Posts Tagged ‘LibreOffice’


Sunday, August 14th, 2011


This week has mostly been allocated to FFKP/FSCONS work. I learnt about “Special Pages” on mediawiki wikis. That was a great find, especially as I could be called upon to administer the FSCONS wiki ;)

Furthermore, I was “volunteered” to draft a staffing proposal (i.e. make an estimate about how many people we need to execute another successful FSCONS).

Scheduling and management is so far from the things I excel at doing—mostly for lack of practice, which in turn stems from me not being interested in any of it—so naturally it didn’t take two minutes from my submission to the mailing list until greg had dutifully heeded my plea to catch as many bugs as possible, but hey, better now than in three months :)

For a short period of time I tried attacking the problem with planner, but I am no friend of project management software, so that struck out. I ended up using LibreOffice Calc, which also gave me some headaches, but did eventually carry me all the way to the present version of the proposal.

What I’ve learnt about Calc:

  • ROUND() will properly round values up and down as expected
  • If you want a function which always rounds upwards, that’s CEILING
  • Parameters for functions are separated not by commas, but by semicolons

What I’ve come up with is that I have 162 hours which needs to be staffed by volunteers. No volunteer should be expected to work more than 8 hours during the conference (which spans from Friday evening, staffing-wise, to Sunday night), which means that we need 21 volunteers.

Other than that we need 1 “room host” per track, that’s 8 hosts, we need 1 camera person per track, another 8 people, and finally we need a senior person from the core team of organizers always in the “command centre”.

We have five of those. 21 + 8 + 8 + 5 = 42. The answer! Yes, I’m a geek ;D

SMS messages in a Nokia N900

razor tried to find a funny sms the other day (which he eventually did) but I couldn’t help thinking that it could have gone faster if we’d known where the messages were stored, and instead searched for specific keywords in that database.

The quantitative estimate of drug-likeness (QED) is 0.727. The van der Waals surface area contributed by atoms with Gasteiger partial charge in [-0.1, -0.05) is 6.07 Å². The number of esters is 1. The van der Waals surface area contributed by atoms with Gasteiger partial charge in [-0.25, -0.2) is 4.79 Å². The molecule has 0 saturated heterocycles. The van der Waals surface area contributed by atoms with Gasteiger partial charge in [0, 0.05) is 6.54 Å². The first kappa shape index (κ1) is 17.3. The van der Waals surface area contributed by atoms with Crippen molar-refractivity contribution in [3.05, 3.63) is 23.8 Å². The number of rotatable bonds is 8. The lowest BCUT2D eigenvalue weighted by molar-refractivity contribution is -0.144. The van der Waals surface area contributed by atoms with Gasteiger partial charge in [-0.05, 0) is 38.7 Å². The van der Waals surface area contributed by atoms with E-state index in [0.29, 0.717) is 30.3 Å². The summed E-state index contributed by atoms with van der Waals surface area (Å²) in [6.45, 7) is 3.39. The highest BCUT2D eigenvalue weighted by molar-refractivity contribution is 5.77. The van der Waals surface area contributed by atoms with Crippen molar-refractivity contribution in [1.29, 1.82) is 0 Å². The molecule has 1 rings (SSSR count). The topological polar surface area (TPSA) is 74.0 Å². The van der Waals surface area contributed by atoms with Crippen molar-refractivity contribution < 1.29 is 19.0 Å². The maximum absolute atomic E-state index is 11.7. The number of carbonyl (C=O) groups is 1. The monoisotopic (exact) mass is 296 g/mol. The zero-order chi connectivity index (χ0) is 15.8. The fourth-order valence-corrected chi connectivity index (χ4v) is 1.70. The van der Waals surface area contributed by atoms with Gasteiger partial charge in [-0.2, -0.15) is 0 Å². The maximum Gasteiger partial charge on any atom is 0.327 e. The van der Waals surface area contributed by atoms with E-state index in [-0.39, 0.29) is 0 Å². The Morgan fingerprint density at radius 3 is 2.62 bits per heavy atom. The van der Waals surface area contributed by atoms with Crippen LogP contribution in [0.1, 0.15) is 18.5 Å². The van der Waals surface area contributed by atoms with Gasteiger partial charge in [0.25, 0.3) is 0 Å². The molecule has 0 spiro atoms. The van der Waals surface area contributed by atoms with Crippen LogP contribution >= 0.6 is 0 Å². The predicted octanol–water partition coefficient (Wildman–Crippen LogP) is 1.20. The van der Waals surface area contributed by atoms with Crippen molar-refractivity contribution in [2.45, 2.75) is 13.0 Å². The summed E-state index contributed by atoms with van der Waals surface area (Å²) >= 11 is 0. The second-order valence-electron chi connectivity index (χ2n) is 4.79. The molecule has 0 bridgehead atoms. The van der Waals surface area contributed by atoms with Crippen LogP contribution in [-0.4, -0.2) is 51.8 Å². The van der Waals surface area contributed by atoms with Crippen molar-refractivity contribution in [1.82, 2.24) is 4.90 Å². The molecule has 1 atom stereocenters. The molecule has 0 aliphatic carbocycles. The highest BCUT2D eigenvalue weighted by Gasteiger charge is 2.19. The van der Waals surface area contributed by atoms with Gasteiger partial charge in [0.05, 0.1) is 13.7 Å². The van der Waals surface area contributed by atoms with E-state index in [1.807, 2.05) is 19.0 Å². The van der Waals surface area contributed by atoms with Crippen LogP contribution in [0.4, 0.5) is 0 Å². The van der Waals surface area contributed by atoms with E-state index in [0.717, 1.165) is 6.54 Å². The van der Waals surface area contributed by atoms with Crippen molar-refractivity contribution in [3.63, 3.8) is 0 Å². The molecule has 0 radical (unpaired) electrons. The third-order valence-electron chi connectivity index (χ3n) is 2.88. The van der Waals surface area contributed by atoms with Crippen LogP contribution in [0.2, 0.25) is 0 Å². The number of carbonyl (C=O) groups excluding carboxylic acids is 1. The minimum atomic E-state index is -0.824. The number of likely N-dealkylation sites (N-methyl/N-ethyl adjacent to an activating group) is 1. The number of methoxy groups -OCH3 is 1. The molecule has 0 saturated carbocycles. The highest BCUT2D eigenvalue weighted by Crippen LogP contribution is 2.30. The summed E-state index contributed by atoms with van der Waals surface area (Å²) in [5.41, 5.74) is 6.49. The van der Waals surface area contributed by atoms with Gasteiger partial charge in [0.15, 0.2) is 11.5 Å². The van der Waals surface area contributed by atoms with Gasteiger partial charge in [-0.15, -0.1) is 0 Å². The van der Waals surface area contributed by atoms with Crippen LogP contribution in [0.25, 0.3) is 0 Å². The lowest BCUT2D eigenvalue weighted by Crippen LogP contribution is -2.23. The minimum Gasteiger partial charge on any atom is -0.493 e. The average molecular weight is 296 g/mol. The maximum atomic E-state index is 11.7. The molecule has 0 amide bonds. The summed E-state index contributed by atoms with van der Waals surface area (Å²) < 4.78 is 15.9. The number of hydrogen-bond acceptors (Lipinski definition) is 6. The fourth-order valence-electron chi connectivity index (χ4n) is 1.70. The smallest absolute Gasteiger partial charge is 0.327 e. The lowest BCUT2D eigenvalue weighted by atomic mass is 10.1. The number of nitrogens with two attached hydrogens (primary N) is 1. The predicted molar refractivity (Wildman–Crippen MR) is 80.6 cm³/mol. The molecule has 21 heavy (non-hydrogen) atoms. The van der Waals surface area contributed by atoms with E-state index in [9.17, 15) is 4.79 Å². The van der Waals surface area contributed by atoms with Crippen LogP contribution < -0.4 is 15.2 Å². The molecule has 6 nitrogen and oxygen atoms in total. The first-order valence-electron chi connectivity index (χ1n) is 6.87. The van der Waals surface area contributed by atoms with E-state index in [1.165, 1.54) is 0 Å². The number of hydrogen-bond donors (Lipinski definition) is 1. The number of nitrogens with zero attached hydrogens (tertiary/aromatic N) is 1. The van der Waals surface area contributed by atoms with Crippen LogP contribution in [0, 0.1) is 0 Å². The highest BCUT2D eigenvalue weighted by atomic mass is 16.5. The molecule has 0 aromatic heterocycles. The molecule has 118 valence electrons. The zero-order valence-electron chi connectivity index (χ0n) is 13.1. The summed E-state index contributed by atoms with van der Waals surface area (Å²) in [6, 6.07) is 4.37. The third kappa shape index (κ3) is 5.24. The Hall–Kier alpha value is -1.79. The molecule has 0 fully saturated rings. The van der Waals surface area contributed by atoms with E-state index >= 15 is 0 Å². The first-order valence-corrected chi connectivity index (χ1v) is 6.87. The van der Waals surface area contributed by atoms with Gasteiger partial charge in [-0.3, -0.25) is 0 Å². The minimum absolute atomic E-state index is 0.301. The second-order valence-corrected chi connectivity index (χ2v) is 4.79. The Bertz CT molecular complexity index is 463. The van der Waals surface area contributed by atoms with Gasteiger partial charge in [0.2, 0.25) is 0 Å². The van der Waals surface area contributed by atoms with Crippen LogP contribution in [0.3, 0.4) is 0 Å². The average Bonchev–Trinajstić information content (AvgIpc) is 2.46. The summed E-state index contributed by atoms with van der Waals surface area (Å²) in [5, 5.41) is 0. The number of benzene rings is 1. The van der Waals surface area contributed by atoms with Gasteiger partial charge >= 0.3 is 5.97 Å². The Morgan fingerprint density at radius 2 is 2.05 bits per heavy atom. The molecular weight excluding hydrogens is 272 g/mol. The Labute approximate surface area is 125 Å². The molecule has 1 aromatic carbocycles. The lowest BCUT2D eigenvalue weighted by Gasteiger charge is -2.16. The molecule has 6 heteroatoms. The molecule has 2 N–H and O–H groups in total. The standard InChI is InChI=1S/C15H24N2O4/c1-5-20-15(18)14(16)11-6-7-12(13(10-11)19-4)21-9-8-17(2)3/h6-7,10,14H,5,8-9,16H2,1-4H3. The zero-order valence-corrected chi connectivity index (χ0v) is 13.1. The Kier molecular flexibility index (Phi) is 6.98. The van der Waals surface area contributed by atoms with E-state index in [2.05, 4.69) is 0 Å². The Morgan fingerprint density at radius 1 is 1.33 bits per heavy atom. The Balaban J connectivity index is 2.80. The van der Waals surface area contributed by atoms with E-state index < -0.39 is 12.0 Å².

They are stored in an SQLite database in ~/.rtcom-eventlogger/el.db


Placekitten: a service to set cute cats as place holders in your designs. Too funny to resist ;D


how to make the internet not suck (as much)

FuzzyWuzzy: Fuzzy String Matching in Python

Vim recipes

My software stack revisited – “Office suite”

Saturday, December 25th, 2010

Although there are free (as in freedom) “office suites” (LibreOffice) I don’t care much for them. Having said that, I do have LibreOffice installed, but that is out of the need to be able to read attachments people send me.

Instead, I have collected a few applications which perform similar tasks for me:


For text editing, vim obviously plays a part, although for writing (not editing) longer chunks of text I use PyRoom.

So what I end up with are plaintext files, which is not always the optimal option presentationally. This is where LaTeX comes into play.

All of a sudden, I have snazzy-looking PDFs instead of plaintext :D


Historically I haven’t used spreadsheets all that much, but as of late that has started to change. Calc ( did the trick, so did gnumeric, but I like stuff that is light on resources. Lighter than gnumeric…

And that is where sc comes into play. It has its shortcomings, for instance, when saving to csv it saves the current value of any formula, instead of the formula itself.


There is a LaTeX class called Beamer, which, when compiled, creates a PDF suitable for presentations.

Of course, depending on the complexity of the presentation, a simple PDF (as created by LaTeX without Beamer) could do the trick, but Beamer adds elegance to the simplicity of an ordinary PDF.

There are two applications which comes to mind for presenting a PDF-based presentation: Evince and Impress!ve (which shouldn’t be confused with Impress.

Evince is an ordinary PDF-viewer, and Impress!ve is a Python-powered presentation tool with support for OpenGL and some rather nice effects and features.


I don’t particularly like Access, and I have never tried’s Base, but the idea of having a database contained in a single file always intrigued me, and for smaller applications it kind of begins to make sense.

Now, if we take that idea, of a database contained in a file, with a small library through which you interact with the database file, and we also think “lightweight”, we… well at least I did, end up with SQLite3.

The SQLite3 library has a CLI which means that even my shell scripts can interact with the database. And that is pretty frakkin cool.


Finally, what office suite would be complete without a calculator?

True, I do most of my calculations in a nearby ipython-terminal, but ever since I discovered qalculate, and the CLI version qalc, it has stuck with me.

Why? Because you can ask it to convert between currencies like this:

$ qalc \$200 to SEK

Obviously this is only useful if you first let it fetch up to date exchange-rates from the web, but there is a setting for allowing it to do that automatically at the beginning of every program start.

And that’s about it. Next post will be about communication tools.